The president of the United Nations Human Rights Council conceded on Saturday that the organization had failed in its handling of the Israeli-Palestinian conflict.
In an interview published by the Swiss daily "Le Temps", Doru Romulus Costea was asked whether he was satisfied with the way the council had handled the conflict, to which he answered "at this point, the council has failed."
"The Palestinian issue is very complex. It has many facets. The council must remain modest and stay within the confines of issues pertaining to it ? those of human rights. However, the council must examine the actions of both sides, not only one side," Costea said.
Prior to taking office as the president of the Human Rights Council in June, Costea served as the Romanian ambassador to Egypt Oman and Kuwait.
In the interview, Costea was asked to respond to the address given by U.S. President George W. Bush earlier this week before the UN General Assembly, in which the American leader heaped criticism on the Human Rights Council saying it attacks Israel regularly but withholds criticism on other major human rights violators around the world. Bush added that if the UN wanted to regain its credibility it must carry out reforms in the Human Rights Council.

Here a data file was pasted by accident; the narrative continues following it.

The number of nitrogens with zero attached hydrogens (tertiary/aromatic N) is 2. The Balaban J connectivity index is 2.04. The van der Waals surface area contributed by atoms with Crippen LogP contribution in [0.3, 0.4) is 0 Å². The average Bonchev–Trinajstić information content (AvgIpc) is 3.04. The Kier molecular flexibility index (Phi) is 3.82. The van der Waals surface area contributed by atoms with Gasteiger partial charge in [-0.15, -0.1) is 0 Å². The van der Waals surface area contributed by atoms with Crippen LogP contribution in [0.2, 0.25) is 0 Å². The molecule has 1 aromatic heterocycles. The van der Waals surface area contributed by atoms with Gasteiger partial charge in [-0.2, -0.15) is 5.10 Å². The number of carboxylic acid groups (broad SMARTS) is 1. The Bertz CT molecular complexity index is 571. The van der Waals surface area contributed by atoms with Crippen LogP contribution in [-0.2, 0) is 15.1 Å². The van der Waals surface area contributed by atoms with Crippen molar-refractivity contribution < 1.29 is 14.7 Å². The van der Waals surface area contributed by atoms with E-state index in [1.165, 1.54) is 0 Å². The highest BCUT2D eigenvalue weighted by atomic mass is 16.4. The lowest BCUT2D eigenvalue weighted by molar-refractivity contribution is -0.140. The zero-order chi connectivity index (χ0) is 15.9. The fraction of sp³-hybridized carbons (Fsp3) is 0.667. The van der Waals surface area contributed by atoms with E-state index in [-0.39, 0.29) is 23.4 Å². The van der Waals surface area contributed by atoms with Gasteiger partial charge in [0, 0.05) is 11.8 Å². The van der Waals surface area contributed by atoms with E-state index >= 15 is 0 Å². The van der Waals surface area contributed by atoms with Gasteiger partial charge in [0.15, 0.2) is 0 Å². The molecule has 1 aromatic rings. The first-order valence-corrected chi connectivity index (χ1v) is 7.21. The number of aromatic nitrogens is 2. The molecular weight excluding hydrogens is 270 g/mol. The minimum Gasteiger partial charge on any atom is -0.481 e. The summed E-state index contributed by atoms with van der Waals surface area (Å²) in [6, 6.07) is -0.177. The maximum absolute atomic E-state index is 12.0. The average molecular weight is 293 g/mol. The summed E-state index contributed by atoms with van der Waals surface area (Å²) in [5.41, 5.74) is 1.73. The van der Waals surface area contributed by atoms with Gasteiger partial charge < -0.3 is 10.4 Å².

Costea responded that "I agree with him. We must continuously improve the way the council functions. Now that the council has been renewed, it must be examined. It would be dangerous to establish a different council before giving this one a chance."
The Human Rights Council was established some 18 months ago by the former UN Secretary-General Kofi Annan. It was established in the place of the United Nations Commission on Human Rights, which was dismantled after members were accused of abusing their power. The criticism against the former human rights body was based in part on the claim that the council routinely criticized Israel and arbitrarily supported resolutions that condemned Israel.
The Human Rights Council appointed to replace the defunct UNCHR has also focused on Israel's policy in the Palestinian Authority, and many of its resolutions have included condemnations of Israel's treatment of the Palestinians.
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